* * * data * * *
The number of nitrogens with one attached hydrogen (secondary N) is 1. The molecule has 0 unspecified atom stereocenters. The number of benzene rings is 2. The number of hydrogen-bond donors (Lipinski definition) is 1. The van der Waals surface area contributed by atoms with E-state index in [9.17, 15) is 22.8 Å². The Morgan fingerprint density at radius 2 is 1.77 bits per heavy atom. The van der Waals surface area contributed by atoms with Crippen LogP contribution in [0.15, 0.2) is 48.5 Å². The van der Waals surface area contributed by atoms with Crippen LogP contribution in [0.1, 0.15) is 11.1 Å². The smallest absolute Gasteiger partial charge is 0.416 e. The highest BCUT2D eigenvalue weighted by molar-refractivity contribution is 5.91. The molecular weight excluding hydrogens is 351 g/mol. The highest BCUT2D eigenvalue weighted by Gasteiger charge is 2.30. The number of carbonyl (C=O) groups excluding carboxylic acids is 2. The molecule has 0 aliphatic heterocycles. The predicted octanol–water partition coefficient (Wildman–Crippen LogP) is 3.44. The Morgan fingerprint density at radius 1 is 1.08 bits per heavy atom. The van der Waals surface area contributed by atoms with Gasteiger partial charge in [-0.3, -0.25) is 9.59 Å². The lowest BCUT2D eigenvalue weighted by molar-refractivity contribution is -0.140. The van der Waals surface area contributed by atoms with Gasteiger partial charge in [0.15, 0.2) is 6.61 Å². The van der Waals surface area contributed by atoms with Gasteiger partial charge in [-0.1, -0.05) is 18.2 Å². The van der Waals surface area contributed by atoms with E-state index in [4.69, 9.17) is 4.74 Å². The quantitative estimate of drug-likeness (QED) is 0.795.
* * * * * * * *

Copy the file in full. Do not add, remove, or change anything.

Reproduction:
The number of nitrogens with one attached hydrogen (secondary N) is 1. The molecule has 0 unspecified atom stereocenters. The number of benzene rings is 2. The number of hydrogen-bond donors (Lipinski definition) is 1. The van der Waals surface area contributed by atoms with E-state index in [9.17, 15) is 22.8 Å². The Morgan fingerprint density at radius 2 is 1.77 bits per heavy atom. The van der Waals surface area contributed by atoms with Crippen LogP contribution in [0.15, 0.2) is 48.5 Å². The van der Waals surface area contributed by atoms with Crippen LogP contribution in [0.1, 0.15) is 11.1 Å². The smallest absolute Gasteiger partial charge is 0.416 e. The highest BCUT2D eigenvalue weighted by molar-refractivity contribution is 5.91. The molecular weight excluding hydrogens is 351 g/mol. The highest BCUT2D eigenvalue weighted by Gasteiger charge is 2.30. The number of carbonyl (C=O) groups excluding carboxylic acids is 2. The molecule has 0 aliphatic heterocycles. The predicted octanol–water partition coefficient (Wildman–Crippen LogP) is 3.44. The Morgan fingerprint density at radius 1 is 1.08 bits per heavy atom. The van der Waals surface area contributed by atoms with Gasteiger partial charge in [-0.3, -0.25) is 9.59 Å². The lowest BCUT2D eigenvalue weighted by molar-refractivity contribution is -0.140. The van der Waals surface area contributed by atoms with Gasteiger partial charge in [0.15, 0.2) is 6.61 Å². The van der Waals surface area contributed by atoms with Gasteiger partial charge in [-0.1, -0.05) is 18.2 Å². The van der Waals surface area contributed by atoms with E-state index in [4.69, 9.17) is 4.74 Å². The quantitative estimate of drug-likeness (QED) is 0.795.